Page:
The board ultimately approved Lins’ amendment with one tweak, proposed by freshman Supervisor Valerie McAuliffe of Prairie du Sac. Her change ensured that the county will maintain funding for a full-time agricultural education agent to assist local farmers next year.
Including Lins’ amendment, the board approved the following substantial changes to the $96 million budget its Finance Committee put forward last month:
Elimination of $70,546 for a public health dental hygienist.Elimination of $60,000 for a water feature on the county courthouse lawn.Elimination of $1.25 million to expand a parking lot at the county’s Baraboo office building.Shifting $10,000 in economic development funds to support for the Bar Buddies safe-ride program.Lowering the projected jail bed rental revenue by $74,032.
Bed rentals debated
As in prior years, supervisors spent much time mulling the revenue that the Sauk County Sheriff’s Office expects to receive by renting unused jail beds to outside agencies.
In years 2011-2017, the sheriff budgeted to take in $3.1 million in rental revenue, but wound up collecting nearly $5 million, according to budget books.
That has helped the agency end six of the seven years with a surplus and add more than $2.8 million to the county’s reserves.
Sheriff Chip Meister and his administrative staff say underestimating the revenue is wise due to an unpredictable bed rental market. They say the money saved when income exceeds what was budgeted helps the county maintain a positive financial position.
Critics say under-budgeting that revenue line causes the sheriff to rely more heavily on property taxes as a source of income, tying up money that could have been used by other county agencies. They have sought a more realistic annual estimate of bed rentals figures.
The board’s Finance Committee last month voted 3-2 to increase the rental estimate that was approved by the sheriff’s oversight committee. On Tuesday night, the board partially reversed that decision and lowered the revenue projection by $74,032.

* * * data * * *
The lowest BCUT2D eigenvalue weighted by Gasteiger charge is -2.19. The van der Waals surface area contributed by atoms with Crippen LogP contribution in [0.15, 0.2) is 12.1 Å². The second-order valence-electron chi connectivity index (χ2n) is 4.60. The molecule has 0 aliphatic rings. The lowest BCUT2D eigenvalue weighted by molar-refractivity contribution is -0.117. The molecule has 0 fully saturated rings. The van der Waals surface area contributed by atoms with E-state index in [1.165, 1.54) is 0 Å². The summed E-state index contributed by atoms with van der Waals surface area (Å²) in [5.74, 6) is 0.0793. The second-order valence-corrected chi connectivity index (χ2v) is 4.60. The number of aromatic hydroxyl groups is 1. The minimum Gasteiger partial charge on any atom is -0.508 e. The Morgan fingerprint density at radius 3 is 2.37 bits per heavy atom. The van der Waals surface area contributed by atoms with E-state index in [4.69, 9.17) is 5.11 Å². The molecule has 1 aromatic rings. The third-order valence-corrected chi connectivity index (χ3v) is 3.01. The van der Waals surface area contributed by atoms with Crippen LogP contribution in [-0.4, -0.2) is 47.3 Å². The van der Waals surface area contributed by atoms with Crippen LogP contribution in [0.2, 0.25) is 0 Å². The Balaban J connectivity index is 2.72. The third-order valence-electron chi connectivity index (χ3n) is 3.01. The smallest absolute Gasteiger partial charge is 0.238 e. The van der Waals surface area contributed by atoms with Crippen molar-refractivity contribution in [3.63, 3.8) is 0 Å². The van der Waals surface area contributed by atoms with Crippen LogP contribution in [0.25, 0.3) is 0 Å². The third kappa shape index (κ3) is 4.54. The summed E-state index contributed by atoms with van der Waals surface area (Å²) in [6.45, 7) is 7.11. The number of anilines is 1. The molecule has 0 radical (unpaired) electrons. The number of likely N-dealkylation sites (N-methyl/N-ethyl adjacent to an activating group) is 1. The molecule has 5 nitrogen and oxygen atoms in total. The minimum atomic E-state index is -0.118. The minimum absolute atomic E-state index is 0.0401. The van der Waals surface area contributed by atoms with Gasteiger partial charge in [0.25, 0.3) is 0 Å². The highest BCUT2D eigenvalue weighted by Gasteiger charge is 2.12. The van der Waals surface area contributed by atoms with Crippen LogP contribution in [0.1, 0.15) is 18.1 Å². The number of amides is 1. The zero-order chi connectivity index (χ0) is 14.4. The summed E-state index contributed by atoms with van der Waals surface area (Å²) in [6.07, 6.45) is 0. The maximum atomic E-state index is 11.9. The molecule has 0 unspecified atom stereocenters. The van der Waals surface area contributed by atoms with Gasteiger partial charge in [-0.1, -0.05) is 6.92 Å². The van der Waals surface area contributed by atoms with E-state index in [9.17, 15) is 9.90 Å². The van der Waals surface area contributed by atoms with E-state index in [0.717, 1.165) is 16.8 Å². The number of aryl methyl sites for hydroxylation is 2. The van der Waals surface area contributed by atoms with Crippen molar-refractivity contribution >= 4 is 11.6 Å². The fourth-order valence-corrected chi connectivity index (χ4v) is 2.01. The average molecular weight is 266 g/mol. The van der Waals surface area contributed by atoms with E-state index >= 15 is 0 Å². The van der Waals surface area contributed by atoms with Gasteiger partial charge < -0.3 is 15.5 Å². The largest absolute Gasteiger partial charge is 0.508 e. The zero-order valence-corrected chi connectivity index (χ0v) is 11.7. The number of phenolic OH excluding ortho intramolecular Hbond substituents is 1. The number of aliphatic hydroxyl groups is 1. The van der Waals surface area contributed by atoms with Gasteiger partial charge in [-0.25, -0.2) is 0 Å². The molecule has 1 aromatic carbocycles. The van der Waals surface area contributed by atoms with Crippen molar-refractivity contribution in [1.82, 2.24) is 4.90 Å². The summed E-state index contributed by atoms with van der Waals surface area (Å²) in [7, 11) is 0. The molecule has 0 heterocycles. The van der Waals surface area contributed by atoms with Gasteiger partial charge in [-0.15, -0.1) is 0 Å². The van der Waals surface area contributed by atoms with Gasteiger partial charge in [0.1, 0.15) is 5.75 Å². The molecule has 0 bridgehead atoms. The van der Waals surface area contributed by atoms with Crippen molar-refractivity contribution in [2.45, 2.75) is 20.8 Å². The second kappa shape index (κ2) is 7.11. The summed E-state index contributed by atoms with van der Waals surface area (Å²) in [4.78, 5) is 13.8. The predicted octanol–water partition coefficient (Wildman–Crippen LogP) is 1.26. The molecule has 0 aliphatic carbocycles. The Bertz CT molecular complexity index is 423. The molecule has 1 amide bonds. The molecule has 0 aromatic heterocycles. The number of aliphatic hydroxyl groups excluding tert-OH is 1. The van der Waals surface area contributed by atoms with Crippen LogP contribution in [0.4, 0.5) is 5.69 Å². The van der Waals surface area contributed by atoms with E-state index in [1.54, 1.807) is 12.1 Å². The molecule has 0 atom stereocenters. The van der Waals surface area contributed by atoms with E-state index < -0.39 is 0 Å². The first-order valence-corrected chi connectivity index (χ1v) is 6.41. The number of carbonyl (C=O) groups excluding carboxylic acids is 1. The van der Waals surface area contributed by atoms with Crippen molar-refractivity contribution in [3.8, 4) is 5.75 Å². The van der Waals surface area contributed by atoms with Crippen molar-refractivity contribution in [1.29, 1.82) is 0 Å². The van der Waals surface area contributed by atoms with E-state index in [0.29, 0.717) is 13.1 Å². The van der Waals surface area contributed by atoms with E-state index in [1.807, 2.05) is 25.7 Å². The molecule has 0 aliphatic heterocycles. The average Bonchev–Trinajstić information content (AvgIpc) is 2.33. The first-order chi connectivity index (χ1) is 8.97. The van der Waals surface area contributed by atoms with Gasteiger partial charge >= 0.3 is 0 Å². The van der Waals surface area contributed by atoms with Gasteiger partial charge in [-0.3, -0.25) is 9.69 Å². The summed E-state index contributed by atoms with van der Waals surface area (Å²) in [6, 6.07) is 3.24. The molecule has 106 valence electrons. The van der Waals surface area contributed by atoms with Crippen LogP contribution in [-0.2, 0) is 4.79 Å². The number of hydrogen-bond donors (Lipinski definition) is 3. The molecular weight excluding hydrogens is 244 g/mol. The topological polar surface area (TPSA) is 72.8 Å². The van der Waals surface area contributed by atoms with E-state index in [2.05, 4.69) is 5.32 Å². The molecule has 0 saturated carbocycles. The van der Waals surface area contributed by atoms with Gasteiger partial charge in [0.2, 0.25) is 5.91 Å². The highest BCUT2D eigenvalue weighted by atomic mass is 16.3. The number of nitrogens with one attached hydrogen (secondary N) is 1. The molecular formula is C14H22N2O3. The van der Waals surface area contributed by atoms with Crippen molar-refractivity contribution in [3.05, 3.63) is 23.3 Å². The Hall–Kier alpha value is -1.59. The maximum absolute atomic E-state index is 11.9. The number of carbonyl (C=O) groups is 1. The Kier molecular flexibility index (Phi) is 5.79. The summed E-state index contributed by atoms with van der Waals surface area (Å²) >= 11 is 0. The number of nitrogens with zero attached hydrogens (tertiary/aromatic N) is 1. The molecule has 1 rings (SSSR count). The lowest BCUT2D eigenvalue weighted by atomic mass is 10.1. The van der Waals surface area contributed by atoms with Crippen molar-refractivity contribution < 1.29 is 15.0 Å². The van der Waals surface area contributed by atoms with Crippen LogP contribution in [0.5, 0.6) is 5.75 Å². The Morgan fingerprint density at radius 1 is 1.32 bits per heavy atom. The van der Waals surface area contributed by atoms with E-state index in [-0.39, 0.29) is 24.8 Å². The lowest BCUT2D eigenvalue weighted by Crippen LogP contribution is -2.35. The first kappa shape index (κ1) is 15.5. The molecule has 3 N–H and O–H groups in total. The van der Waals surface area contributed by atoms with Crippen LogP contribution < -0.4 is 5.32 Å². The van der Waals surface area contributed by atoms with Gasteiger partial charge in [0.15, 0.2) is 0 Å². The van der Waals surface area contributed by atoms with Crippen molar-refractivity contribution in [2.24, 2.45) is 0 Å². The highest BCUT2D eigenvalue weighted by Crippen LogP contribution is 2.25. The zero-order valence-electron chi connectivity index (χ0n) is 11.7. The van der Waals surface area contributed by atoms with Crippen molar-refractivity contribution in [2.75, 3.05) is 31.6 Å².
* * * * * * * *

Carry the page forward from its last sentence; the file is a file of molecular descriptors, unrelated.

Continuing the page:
Several supervisors noted that Democratic Gov.-elect Tony Evers wants to cut the state’s prison population in half, which may cause the state Department of Corrections to rent fewer beds from the county.
Finance Committee Chairman John Dietz pushed back on that point, saying the sheriff uses similar anecdotal examples year after year to justify budgeting for a dramatic decrease in bed rentals that never occurs. He said the county should use actual figures from prior years to estimate the revenue line.
“It’s crazy what people are saying here,” Dietz said about the supervisors’ predictions. “They’re trying to bounce around something that’s based on air. … We’re convoluting everything.”
Supervisors Bill Wenzel of Prairie du Sac and Czuprynko said the board should trust the sheriff and his staff to make projections, and that budgeting based on what occurred in prior years doesn’t make sense.
“That’s like figuring out what stock you’re going to invest in by reading last week’s Wall Street Journal,” Wenzel said. “It’s just not going to happen.”